Shaved Roast Beef with Swiss Cheese Peppered Ham with Sharp Cheddar Cheese I need a vegan or vegetarian meal Special Dietary Needs _________________________________________________________________ Payment: Make check payable to FSAP and mail to: Kay Stephens, 2946 Golden View Lane, Orlando, FL 32812‐5984 Email: email@example.com Telephone: 407‐658‐9779 Advance Registration Deadline: May 16, 2016
Page 12 The Florida Parliamentarian
Jacksonville Riverwalk 1515 Prudential Drive Jacksonville, Florida 32207 Ph: 904-396-5100 Email: www.lexingtonhotels.com May 20 – 22, 2016 HOTEL RESERVATION FORM (Telephone, Mail or Email directly to hotel. Please print)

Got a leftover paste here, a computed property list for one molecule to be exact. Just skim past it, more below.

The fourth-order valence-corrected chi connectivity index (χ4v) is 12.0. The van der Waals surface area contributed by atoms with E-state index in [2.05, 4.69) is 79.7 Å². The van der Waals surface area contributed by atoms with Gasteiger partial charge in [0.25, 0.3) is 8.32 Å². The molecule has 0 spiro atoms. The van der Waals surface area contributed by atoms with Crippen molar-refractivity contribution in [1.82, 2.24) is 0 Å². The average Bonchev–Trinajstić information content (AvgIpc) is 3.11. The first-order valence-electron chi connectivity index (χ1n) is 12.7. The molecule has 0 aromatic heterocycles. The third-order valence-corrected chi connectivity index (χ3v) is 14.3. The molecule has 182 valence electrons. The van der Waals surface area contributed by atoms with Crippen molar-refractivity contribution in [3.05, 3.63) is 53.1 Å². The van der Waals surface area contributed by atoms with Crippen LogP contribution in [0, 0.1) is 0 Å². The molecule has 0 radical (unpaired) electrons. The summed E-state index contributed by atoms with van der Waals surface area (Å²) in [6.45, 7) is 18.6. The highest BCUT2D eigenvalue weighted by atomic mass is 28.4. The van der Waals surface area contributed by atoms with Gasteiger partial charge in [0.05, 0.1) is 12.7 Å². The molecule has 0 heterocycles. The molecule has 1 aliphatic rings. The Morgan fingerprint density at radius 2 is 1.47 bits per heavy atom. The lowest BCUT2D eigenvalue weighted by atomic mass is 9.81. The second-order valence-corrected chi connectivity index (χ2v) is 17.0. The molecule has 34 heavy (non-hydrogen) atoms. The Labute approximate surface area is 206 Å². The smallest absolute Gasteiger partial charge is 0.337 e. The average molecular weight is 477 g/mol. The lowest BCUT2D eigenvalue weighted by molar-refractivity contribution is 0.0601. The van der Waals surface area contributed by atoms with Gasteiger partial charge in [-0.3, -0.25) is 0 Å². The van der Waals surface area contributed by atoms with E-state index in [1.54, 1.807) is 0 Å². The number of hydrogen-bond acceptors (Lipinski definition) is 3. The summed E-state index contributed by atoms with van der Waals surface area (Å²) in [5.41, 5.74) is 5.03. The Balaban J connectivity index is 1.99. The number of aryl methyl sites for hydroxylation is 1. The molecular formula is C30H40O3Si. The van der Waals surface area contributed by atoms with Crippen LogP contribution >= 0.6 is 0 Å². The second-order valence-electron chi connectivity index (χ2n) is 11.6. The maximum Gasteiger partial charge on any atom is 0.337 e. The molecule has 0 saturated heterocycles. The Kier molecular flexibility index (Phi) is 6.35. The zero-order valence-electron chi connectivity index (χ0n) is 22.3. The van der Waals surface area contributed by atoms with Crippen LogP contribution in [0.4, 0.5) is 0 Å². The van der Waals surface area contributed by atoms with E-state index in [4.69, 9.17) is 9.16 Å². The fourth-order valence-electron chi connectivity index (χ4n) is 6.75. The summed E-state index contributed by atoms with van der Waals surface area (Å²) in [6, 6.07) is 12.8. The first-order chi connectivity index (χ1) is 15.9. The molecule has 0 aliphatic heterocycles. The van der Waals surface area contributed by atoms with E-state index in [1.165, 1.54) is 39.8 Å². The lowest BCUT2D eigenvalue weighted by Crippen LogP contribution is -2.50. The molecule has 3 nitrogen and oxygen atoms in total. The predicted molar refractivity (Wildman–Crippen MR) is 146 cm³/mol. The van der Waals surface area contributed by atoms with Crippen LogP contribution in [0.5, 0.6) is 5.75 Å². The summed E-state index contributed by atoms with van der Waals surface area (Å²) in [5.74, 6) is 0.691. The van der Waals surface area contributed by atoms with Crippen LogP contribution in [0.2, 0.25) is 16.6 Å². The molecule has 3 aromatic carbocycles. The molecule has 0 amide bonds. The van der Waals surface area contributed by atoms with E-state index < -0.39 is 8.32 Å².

NAME______________________________________________________________________________ ADDRESS___________________________________________________________________________ (Street) (City) (State) (Zip) PHONE _______________ CELL _______________ EMAIL_________________________________ ARRIVAL DATE______________________ DEPARTURE DATE ___________________________ ROOM RATE: $89.00 per night plus applicable state and local taxes. Non-Smoking ______ King _____ Double beds ______ Daily Parking : $12 valet parking; $10 overnight self parking; $5 one day event. GUARANTEE: Submit one night’s deposit or fill out the following information: American Express Diners Credit Card #
Master Card Visa
Expiration Date: Signature: Deadline for room rate guarantee: May 6, 2016 Group Name: Florida State Association of Parliamentarians